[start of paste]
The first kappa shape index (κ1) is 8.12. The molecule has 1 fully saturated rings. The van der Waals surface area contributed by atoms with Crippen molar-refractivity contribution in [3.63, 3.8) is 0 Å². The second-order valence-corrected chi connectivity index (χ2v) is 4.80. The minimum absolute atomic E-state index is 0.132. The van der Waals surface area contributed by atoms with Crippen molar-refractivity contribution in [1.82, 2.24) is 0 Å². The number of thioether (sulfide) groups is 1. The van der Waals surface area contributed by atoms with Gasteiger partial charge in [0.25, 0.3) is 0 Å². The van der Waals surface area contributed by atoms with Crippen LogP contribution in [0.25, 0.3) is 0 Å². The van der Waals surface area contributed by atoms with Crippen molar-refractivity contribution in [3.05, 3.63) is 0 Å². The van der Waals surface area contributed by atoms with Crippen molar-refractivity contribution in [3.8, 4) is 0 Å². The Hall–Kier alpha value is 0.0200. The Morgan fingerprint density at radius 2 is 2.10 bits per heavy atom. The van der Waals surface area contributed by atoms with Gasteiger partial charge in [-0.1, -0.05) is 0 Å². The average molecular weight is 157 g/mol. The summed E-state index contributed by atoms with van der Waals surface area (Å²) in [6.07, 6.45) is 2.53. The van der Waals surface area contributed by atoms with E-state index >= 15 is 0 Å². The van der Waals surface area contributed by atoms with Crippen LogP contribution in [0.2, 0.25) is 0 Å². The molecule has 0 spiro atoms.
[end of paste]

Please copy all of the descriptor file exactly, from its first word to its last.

The first kappa shape index (κ1) is 8.12. The molecule has 1 fully saturated rings. The van der Waals surface area contributed by atoms with Crippen molar-refractivity contribution in [3.63, 3.8) is 0 Å². The second-order valence-corrected chi connectivity index (χ2v) is 4.80. The minimum absolute atomic E-state index is 0.132. The van der Waals surface area contributed by atoms with Crippen molar-refractivity contribution in [1.82, 2.24) is 0 Å². The number of thioether (sulfide) groups is 1. The van der Waals surface area contributed by atoms with Gasteiger partial charge in [0.25, 0.3) is 0 Å². The van der Waals surface area contributed by atoms with Crippen LogP contribution in [0.25, 0.3) is 0 Å². The van der Waals surface area contributed by atoms with Crippen molar-refractivity contribution in [3.05, 3.63) is 0 Å². The van der Waals surface area contributed by atoms with Crippen molar-refractivity contribution in [3.8, 4) is 0 Å². The Hall–Kier alpha value is 0.0200. The Morgan fingerprint density at radius 2 is 2.10 bits per heavy atom. The van der Waals surface area contributed by atoms with Gasteiger partial charge in [-0.1, -0.05) is 0 Å². The average molecular weight is 157 g/mol. The summed E-state index contributed by atoms with van der Waals surface area (Å²) in [6.07, 6.45) is 2.53. The van der Waals surface area contributed by atoms with E-state index >= 15 is 0 Å². The van der Waals surface area contributed by atoms with Crippen LogP contribution in [0.2, 0.25) is 0 Å². The molecule has 0 spiro atoms.